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Lisa, I applaud you for acknowledging that this is a problem for you, and for taking direct and intelligent action to solve it.

If it makes you feel any better, I went thru a period when I was having trouble with curves -- right-hand curves, to be specific. Started scaring h*ll out of myself, thinking I was gonna go down.

My epiphany was realizing that I was not taking the curves under power. I was slowing down thru those curves, when instead I needed to slow down BEFORE them, so I could accelerate thru the apex.

This problem developed after I'd been riding for several years. Dunno why it cropped up, but I conquered it.

You can, too.

Hang in there; we're pulling for you!

Best wishes,
Christine

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I am also taking the course with Lisa.. We got rid of her C50 and moved her to the Honda VFR specifically for its ability to corner. It may be the perfect Sport Tour for a small frame person. (notice I did not say woman). I don't quite get the counter steer stuff either. I tend to just use my *** and hips to steer. I am looking forward to both us use being better riders. I figure being a better rider could save our life someday.
VFR is an excellent bike all around. Good choice!
Steering from the hips is not nearly as effective as initiating the turn with your upper body position... especially on a sporty bike. It actually works pretty well on a cruiser, but you will take a turn faster and more confidently when you start into it with your upper body. That, and steering from the hips tends to put the bike sideways underneath you, where steering from the upper body tends to put you off center, leaving the bike more upright and allowing more clearance before you touch a peg down. So, if you come into a corner hot, you will have more room to work with.
One of the best things to practice is to take an easy ride down a twisty road, and practice using your upper half to change the direction of the bike. Intentionally move your shoulder position off center as you enter the turn, while you use some bar input. Once you do this for a while, gradually increase your speed. You will find confidence you never knew you had, and will be a much smoother rider for it. It really worked for me.
 

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Just did a sport bike safety class and we covered exactly what Steve is talking about...worked great. It was amazing the difference it made.
 

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Lisa, I am proud of you for posting what most of us won't admit we need help with. What a responsible rider! I would love to sign up with you and ST-Dave for this class.

By the number of replies, you should feel the love and support we're sending your way.

Good on ya and best wishes for a successful exorcism of the demon.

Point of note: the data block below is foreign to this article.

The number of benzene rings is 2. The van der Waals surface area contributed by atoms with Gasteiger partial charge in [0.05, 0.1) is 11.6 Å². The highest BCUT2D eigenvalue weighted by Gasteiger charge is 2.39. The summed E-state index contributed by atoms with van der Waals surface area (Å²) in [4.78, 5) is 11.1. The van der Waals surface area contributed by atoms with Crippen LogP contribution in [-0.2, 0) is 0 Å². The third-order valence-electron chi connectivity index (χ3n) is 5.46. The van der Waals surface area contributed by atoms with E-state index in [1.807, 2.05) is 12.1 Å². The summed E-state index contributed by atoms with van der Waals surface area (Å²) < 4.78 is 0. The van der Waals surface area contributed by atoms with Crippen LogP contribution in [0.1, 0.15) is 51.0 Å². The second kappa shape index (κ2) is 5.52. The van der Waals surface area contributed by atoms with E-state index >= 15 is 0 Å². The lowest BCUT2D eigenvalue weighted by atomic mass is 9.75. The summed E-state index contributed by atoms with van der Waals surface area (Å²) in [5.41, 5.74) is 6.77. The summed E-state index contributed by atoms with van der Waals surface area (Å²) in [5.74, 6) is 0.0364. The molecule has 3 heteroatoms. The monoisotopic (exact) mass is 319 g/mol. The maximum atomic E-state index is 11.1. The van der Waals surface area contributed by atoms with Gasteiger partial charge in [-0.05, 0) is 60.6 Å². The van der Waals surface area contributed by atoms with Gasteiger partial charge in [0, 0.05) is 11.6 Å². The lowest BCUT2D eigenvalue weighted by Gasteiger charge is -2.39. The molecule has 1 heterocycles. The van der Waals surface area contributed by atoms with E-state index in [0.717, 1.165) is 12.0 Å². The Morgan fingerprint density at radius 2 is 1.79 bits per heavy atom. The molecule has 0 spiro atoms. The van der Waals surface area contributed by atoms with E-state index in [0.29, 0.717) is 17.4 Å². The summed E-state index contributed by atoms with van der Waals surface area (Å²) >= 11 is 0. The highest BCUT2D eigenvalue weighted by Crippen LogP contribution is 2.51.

Brandy
 

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One more thing to consider...
on a bike like the VFR where there is some forward lean, it's easy to put too much pressure on your wrists and arms. This will make it difficult to corner. Get used to supporting your forward weight with your stomach muscles and gripping the bike with your legs. Try to keep a light touch on the bars... almost like floating on the bars. The bars are for steering, not for leaning on.
 

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One more thing to consider...
on a bike like the VFR where there is some forward lean, it's easy to put too much pressure on your wrists and arms. This will make it difficult to corner. Get used to supporting your forward weight with your stomach muscles and gripping the bike with your legs. Try to keep a light touch on the bars... almost like floating on the bars. The bars are for steering, not for leaning on.
Thank you for all your input Steve. The VFR has Risers on it, but still has some forward lean. Lisa holds on like shes gonna fall off evidenced by the grip puppies allways pushed off the handle bars. We are getting lots of great tips from more experienced riders:wayhappy: She is taking them all to heart and can't wait for the school to start in 8 days. We may make this school an annual event. Hmmmm "TRACK SCHOOL RALLY":twisted:
 

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That is definitely a problem... that tight grip. If it is a standard VFR, it's not too different of a riding position from my Triumph, which has low rise bars. There is still significant weight on your wrists that can affect your steering input. This is something that has made all the difference for me this year. I've found a new level by concentrating on not putting weight on the bars or holding too tightly.
I'm trying to share the things that I know have improved my riding. I won't tell you anything that I'm not sure of or have not proven myself. I am glad to help if I can. I KNOW she can work through this. Part of it is technique, but a big part of it is psychological. I think both problems can be solved by practice of good habits and some controlled riding with an instructor.
 

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That is definitely a problem... that tight grip. If it is a standard VFR, it's not too different of a riding position from my Triumph, which has low rise bars. There is still significant weight on your wrists that can affect your steering input. This is something that has made all the difference for me this year. I've found a new level by concentrating on not putting weight on the bars or holding too tightly.
I'm trying to share the things that I know have improved my riding. I won't tell you anything that I'm not sure of or have not proven myself. I am glad to help if I can. I KNOW she can work through this. Part of it is technique, but a big part of it is psychological. I think both problems can be solved by practice of good habits and some controlled riding with an instructor.
I suspect you triple is similar to my Sprint 955 and both bikes have risers but the Sprint ST is taller, but then again she is shorter. I agree you definitely need to grip the tank with your legs and have a light grip. (hard to do when your stressed) We gonna get it all sorted out.